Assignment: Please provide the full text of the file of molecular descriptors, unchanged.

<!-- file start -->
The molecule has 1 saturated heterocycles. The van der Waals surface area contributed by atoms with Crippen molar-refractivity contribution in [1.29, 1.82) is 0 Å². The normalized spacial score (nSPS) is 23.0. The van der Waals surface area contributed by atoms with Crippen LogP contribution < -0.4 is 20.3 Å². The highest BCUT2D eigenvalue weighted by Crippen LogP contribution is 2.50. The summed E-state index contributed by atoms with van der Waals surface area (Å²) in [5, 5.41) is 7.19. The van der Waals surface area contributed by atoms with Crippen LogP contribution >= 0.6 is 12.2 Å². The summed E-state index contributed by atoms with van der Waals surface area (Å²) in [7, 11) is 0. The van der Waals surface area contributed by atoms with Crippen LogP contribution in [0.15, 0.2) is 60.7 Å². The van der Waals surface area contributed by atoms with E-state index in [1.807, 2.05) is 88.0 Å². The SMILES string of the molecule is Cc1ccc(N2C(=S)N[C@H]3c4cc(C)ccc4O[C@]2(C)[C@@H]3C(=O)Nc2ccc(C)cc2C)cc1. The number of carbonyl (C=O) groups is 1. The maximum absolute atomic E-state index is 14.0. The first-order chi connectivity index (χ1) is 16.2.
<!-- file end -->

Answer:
The molecule has 1 saturated heterocycles. The van der Waals surface area contributed by atoms with Crippen molar-refractivity contribution in [1.29, 1.82) is 0 Å². The normalized spacial score (nSPS) is 23.0. The van der Waals surface area contributed by atoms with Crippen LogP contribution < -0.4 is 20.3 Å². The highest BCUT2D eigenvalue weighted by Crippen LogP contribution is 2.50. The summed E-state index contributed by atoms with van der Waals surface area (Å²) in [5, 5.41) is 7.19. The van der Waals surface area contributed by atoms with Crippen LogP contribution >= 0.6 is 12.2 Å². The summed E-state index contributed by atoms with van der Waals surface area (Å²) in [7, 11) is 0. The van der Waals surface area contributed by atoms with Crippen LogP contribution in [0.15, 0.2) is 60.7 Å². The van der Waals surface area contributed by atoms with E-state index in [1.807, 2.05) is 88.0 Å². The SMILES string of the molecule is Cc1ccc(N2C(=S)N[C@H]3c4cc(C)ccc4O[C@]2(C)[C@@H]3C(=O)Nc2ccc(C)cc2C)cc1. The number of carbonyl (C=O) groups is 1. The maximum absolute atomic E-state index is 14.0. The first-order chi connectivity index (χ1) is 16.2.